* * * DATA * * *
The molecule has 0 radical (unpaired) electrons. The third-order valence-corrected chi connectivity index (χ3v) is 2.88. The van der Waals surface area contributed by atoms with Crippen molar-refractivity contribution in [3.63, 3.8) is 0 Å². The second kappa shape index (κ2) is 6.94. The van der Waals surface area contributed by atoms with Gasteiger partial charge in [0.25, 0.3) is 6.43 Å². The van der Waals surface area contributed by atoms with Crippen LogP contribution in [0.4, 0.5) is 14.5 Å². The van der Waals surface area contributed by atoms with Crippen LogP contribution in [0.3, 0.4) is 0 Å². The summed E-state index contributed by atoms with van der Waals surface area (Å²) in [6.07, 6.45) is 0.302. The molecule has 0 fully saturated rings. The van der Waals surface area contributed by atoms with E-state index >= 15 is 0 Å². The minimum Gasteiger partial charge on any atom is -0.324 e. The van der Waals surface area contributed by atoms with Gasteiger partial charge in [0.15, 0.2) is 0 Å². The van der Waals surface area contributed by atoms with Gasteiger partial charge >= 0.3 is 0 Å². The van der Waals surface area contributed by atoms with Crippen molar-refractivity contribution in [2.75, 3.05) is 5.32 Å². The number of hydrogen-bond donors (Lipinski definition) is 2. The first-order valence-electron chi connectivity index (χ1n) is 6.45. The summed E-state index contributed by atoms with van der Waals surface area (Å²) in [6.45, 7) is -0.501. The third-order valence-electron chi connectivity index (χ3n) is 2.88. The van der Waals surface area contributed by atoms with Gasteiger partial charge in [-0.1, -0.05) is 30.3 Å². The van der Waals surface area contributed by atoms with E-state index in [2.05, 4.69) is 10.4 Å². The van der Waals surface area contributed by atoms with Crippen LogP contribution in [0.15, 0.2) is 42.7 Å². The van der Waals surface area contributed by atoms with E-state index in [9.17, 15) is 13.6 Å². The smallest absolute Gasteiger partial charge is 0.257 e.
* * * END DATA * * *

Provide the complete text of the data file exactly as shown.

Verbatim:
The molecule has 0 radical (unpaired) electrons. The third-order valence-corrected chi connectivity index (χ3v) is 2.88. The van der Waals surface area contributed by atoms with Crippen molar-refractivity contribution in [3.63, 3.8) is 0 Å². The second kappa shape index (κ2) is 6.94. The van der Waals surface area contributed by atoms with Gasteiger partial charge in [0.25, 0.3) is 6.43 Å². The van der Waals surface area contributed by atoms with Crippen LogP contribution in [0.4, 0.5) is 14.5 Å². The van der Waals surface area contributed by atoms with Crippen LogP contribution in [0.3, 0.4) is 0 Å². The summed E-state index contributed by atoms with van der Waals surface area (Å²) in [6.07, 6.45) is 0.302. The molecule has 0 fully saturated rings. The van der Waals surface area contributed by atoms with E-state index >= 15 is 0 Å². The minimum Gasteiger partial charge on any atom is -0.324 e. The van der Waals surface area contributed by atoms with Gasteiger partial charge in [0.15, 0.2) is 0 Å². The van der Waals surface area contributed by atoms with Gasteiger partial charge >= 0.3 is 0 Å². The van der Waals surface area contributed by atoms with Crippen molar-refractivity contribution in [2.75, 3.05) is 5.32 Å². The number of hydrogen-bond donors (Lipinski definition) is 2. The first-order valence-electron chi connectivity index (χ1n) is 6.45. The summed E-state index contributed by atoms with van der Waals surface area (Å²) in [6.45, 7) is -0.501. The third-order valence-electron chi connectivity index (χ3n) is 2.88. The van der Waals surface area contributed by atoms with Gasteiger partial charge in [-0.1, -0.05) is 30.3 Å². The van der Waals surface area contributed by atoms with E-state index in [2.05, 4.69) is 10.4 Å². The van der Waals surface area contributed by atoms with Crippen LogP contribution in [0.15, 0.2) is 42.7 Å². The van der Waals surface area contributed by atoms with E-state index in [9.17, 15) is 13.6 Å². The smallest absolute Gasteiger partial charge is 0.257 e.